MA in Sustainable Development
This study is an analysis of the anti-corruption struggle in Cameroon through the Change Habits Oppose Corruption (CHOC) Progam, a three-year multi-donor initiative to develop strategies to combat and reduce the incidence of corruption in Cameroon from 2006 to December 2009. It examines the concept of corruption in general drawing from many experts and Aid agencies and questions the conventional anti-corruption approaches that imposes OECD/ World Bank models in developing countries. Critically looking at the CHOC program, it challenges the underlying assumptions of the CHOC program especially the existence of the political will of the Cameroonian leadership to combat corruption and the false causal relationship between poverty and corruption in Cameroon. Consequently, this work questions the effectiveness and relevance of the CHOC approach that fails to interrogate the underlying political-institutional incentives that drive corrupt behavior in Cameroon. It concludes that the CHOC program can achieve only limited, unsustainable successes in the fight against corruption in Cameroon because of the politicized nature of Cameroon’s corruption that is not accounted for in its overall program design.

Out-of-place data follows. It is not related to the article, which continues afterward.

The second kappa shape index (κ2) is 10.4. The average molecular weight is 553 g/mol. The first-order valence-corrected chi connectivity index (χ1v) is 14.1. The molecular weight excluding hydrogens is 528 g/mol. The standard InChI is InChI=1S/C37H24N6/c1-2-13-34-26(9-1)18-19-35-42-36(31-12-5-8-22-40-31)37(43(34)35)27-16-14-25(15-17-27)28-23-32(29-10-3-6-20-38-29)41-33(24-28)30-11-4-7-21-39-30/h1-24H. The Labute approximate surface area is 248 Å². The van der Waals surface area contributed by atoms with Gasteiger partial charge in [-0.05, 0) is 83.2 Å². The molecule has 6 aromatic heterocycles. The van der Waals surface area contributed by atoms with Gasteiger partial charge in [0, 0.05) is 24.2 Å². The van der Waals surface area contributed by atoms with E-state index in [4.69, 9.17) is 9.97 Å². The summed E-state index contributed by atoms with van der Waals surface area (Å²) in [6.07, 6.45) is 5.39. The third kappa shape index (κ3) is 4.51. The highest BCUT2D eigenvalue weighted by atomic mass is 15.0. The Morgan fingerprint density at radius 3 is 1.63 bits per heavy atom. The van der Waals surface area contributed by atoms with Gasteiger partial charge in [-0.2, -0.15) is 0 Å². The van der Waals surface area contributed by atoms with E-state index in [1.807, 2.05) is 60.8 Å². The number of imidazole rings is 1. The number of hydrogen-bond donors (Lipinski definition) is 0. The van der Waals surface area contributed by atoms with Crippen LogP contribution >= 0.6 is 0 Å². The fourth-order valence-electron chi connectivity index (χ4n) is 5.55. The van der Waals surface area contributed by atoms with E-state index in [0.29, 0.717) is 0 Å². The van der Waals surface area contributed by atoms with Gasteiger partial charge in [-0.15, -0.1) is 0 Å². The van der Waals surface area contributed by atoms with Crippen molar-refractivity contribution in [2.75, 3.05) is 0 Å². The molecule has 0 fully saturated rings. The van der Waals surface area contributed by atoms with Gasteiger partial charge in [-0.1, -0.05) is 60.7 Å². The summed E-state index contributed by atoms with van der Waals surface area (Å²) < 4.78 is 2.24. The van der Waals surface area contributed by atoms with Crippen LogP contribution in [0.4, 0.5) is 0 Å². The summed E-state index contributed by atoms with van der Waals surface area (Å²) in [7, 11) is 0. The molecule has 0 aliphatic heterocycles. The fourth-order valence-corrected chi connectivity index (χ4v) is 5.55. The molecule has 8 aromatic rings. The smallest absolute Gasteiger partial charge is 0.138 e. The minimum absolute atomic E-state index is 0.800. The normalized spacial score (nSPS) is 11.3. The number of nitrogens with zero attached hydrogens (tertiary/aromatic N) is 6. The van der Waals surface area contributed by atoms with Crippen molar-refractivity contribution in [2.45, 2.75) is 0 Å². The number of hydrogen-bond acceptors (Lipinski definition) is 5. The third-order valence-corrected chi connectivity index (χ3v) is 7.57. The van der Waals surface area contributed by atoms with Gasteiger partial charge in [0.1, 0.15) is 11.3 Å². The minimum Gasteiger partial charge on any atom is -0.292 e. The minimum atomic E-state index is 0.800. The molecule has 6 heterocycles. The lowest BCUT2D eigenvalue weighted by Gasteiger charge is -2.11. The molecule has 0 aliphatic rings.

Public Administration | Public Affairs, Public Policy and Public Administration
Che, Nkwenti Francis, "Rethinking Corruption and anti-corruption: Lessons from the Change Habits Oppose Corruption (CHOC) Program in Cameroon" (2009). Capstone Collection. 1252.